I think maybe I passed a guy who was running quietly on his own. Either that or he caught up to me from behind. I had one of these moments, which happens probably more than it should, when I fell off my own foot. I don't know how it happens but it does. I suddenly stumbled because...nothing. He asked if I was okay and I said yes, just clumsy and we fell to talking. He asked me about my Hokas.
I was wary at first because sometimes when people are asking this what they're asking is "Why are you wearing those funny clown shoes?". That doesn't sit well with my Radcliffe self-image. But it seemed like this guy was just interested. I gave him the story - Peter's plantar fasciitis, the minimal footwear movement, the Hoka backlash, Peter's return from his ashes, how they worked for me. He told me he was fairly new to running. He was mostly a cyclist, and was off to do a race from Turin to Nice later in the year - but last year he'd gone to do this race - Brussels to Istanbul? - with a friend - but his friend crashed out in Rimini and this guy went over the top of him - and it was a race they were racing in pairs - so they tried to keep going, but really it was game over...At the time it was quite nice to stop - but his morale was hurt...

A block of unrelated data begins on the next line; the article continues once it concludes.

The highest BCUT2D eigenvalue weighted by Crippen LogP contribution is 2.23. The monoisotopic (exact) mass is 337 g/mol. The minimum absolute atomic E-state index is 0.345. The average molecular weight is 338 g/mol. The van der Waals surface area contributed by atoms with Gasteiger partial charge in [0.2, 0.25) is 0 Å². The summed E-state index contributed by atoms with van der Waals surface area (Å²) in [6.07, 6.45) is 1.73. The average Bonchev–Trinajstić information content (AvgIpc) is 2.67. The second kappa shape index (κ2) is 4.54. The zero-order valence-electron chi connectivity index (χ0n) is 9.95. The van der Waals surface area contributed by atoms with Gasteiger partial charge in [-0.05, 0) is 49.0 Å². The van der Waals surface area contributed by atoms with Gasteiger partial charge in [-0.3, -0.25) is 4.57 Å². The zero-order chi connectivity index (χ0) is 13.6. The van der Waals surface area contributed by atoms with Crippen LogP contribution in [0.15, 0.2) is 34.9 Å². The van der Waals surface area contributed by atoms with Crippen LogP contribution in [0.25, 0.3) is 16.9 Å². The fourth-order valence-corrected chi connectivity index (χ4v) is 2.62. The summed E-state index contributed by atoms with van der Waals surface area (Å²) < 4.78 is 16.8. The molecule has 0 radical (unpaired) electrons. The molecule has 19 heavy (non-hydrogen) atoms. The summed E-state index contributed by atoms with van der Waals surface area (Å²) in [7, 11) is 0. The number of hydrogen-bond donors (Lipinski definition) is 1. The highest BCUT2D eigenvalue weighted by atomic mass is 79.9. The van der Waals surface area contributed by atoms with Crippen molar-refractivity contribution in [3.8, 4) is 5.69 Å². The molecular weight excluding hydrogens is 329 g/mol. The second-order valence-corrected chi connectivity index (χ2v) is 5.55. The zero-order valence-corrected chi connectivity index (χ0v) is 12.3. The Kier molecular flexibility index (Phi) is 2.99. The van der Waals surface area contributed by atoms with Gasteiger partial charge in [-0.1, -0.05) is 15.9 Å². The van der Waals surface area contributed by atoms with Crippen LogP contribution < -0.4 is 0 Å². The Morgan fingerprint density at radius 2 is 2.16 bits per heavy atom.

I was there. And because I had been listening to a tale of heroism and painful defeat I was entirely distracted from the cold wind and the pain in my legs and the distance we still had to travel.
Somewhere near Dirleton, Neil Jones and Harry appeared and kept me company all the way to the life-boats at c. 16 miles at the far side of North Berwick. It was here I re-discovered the delights of Coca-Cola.
I know, I know, I'm not normally a huge fan of Coke. But today I was.
I remembered my friend Douglas Sinclair telling me back in 4th year at school that he'd been drinking a glass of Coke when his older sister's boyfriend, who was somewhat hostile, turned to him and said "Coke adds life....where there is none." And burst out laughing.
Which is the joy of long-running on your own on the sand. The randomest things bubble up from somewhere deep down inside and you think "Oh yes, I remember that."
Sometimes you say it out loud by accident.
Anyway...come on, we've still got 15 miles to go! And it's 8pm and you've not even had a shower yet!
Damn. Okay. This is how the next bit went
- sand in my shoes
- needed a pee
- getting passed by relay runners
- had a pee and emptied my shoes
- not a metaphor like Sian Lloyd in 'I'm a celebrity', just take it literally
- my toe bandage goes awry and I have to take my shoes off again
- 26.2 miles, ya beauty!
- pfoof, are we there yet?
- are we
- I can hear Debbie Harry singing, we must be nearly there
- I am there
- Peter gets wood
- I mean he won a wooden trophy
- The lovely Hays give us a lift to the station
- Burgers, beans and eggs
- One bottle of Dark Island
- and two glasses of wine....
God, that was a lot easier.
I am proud that I have survived my first ultra since....2011?
And I am grateful that there is no reason for me to ever run so far again unless I want to.